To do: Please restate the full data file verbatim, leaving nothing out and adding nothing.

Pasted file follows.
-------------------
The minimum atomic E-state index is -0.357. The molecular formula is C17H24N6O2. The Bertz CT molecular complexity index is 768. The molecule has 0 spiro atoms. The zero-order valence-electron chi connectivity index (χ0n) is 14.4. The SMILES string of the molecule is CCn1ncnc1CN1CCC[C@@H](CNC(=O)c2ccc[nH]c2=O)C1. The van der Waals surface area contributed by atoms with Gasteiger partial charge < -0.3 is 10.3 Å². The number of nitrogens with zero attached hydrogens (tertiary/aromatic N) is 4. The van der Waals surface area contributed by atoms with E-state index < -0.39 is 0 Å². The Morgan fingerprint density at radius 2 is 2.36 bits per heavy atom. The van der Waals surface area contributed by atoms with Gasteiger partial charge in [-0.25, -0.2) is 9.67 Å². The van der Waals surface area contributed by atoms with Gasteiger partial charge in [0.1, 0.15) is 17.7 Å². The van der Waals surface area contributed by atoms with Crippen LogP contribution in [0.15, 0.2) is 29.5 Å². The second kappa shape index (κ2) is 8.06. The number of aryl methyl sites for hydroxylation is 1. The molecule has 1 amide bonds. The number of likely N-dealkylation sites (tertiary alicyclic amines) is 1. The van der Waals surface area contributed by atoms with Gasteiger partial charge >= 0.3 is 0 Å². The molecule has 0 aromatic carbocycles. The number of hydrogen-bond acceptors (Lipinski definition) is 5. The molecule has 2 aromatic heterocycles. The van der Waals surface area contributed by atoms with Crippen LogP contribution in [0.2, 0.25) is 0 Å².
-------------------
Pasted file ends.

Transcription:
The minimum atomic E-state index is -0.357. The molecular formula is C17H24N6O2. The Bertz CT molecular complexity index is 768. The molecule has 0 spiro atoms. The zero-order valence-electron chi connectivity index (χ0n) is 14.4. The SMILES string of the molecule is CCn1ncnc1CN1CCC[C@@H](CNC(=O)c2ccc[nH]c2=O)C1. The van der Waals surface area contributed by atoms with Gasteiger partial charge < -0.3 is 10.3 Å². The number of nitrogens with zero attached hydrogens (tertiary/aromatic N) is 4. The van der Waals surface area contributed by atoms with E-state index < -0.39 is 0 Å². The Morgan fingerprint density at radius 2 is 2.36 bits per heavy atom. The van der Waals surface area contributed by atoms with Gasteiger partial charge in [-0.25, -0.2) is 9.67 Å². The van der Waals surface area contributed by atoms with Gasteiger partial charge in [0.1, 0.15) is 17.7 Å². The van der Waals surface area contributed by atoms with Crippen LogP contribution in [0.15, 0.2) is 29.5 Å². The second kappa shape index (κ2) is 8.06. The number of aryl methyl sites for hydroxylation is 1. The molecule has 1 amide bonds. The number of likely N-dealkylation sites (tertiary alicyclic amines) is 1. The van der Waals surface area contributed by atoms with Gasteiger partial charge >= 0.3 is 0 Å². The molecule has 0 aromatic carbocycles. The number of hydrogen-bond acceptors (Lipinski definition) is 5. The molecule has 2 aromatic heterocycles. The van der Waals surface area contributed by atoms with Crippen LogP contribution in [0.2, 0.25) is 0 Å².